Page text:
This article is more than 1 year old
Pennsylvania cops deploy electronics sniffer dog to catch child abusers
Hard drive hound ready for duty
Sniffer dogs have been used to detect drugs and explosives for years, but now Delaware police have a new type of K-9 – one trained to sniff out hard drives and electronic storage devices.
The doggy detective, a two-year-old female Labrador retriever named Charlie, has been trained to detect the chemicals used in the manufacturing of hard drives, DVDs and memory cards. As a reward for a successful detection, Charlie gets some play time with her favorite toy – a tennis ball.
"The trainer told me he looks for dogs that have a very high play drive," Nat Evans, a forensic analyst with the Delaware County Criminal Investigation Division and Charlie's handler, told the Philadelphia Inquirer. "Meaning they want to go out, they want to play, they want to find – you know, her incentive is, 'I find the smell, I get my toy'."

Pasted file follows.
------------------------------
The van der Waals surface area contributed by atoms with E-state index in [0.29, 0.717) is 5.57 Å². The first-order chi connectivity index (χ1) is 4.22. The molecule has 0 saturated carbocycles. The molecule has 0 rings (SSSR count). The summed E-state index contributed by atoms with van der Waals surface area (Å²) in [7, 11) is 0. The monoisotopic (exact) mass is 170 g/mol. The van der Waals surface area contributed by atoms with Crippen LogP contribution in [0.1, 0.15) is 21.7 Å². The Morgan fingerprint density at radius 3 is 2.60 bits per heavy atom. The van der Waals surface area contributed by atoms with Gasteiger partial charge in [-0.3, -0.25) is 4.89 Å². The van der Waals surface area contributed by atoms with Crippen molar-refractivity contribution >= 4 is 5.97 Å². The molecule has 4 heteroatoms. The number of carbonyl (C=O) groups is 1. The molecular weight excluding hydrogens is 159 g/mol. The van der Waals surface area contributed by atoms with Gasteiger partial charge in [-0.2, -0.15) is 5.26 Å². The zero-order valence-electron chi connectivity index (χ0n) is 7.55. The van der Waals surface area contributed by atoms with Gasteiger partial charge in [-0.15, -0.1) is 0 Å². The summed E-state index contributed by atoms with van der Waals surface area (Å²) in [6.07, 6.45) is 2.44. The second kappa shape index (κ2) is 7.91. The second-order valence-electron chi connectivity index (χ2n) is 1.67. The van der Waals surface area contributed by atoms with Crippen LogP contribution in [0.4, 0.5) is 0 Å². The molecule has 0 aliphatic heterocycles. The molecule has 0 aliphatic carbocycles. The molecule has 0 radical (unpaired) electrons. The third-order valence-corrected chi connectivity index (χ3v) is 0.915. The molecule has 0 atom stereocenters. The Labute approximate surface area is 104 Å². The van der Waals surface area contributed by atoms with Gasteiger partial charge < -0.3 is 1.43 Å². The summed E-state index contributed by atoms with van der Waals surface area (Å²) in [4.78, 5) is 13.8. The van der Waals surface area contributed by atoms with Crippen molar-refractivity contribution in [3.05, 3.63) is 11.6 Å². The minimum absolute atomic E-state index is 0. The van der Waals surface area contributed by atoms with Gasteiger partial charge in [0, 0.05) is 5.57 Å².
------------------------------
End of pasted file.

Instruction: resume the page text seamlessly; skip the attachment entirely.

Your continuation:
The canine cost the police $10,600 after she had been trained, and her nose was good enough to find a microSD card that had been hidden under a carpet. The dog further demonstrated her prowess at a press conference on Wednesday.
There are only about 20 dogs trained to seek out electronics in the US, but they have proved effective. When police searched the home of former Subway spokesman Jared Fogle looking for child abuse images they had no luck, but a sniffer dog found a hidden hard drive that netted Fogle over 15 years in prison.
When not working with the Internet Crimes Against Children Pennsylvania Task Force, Charlie lodges with her handler, doubling as the family pet. ®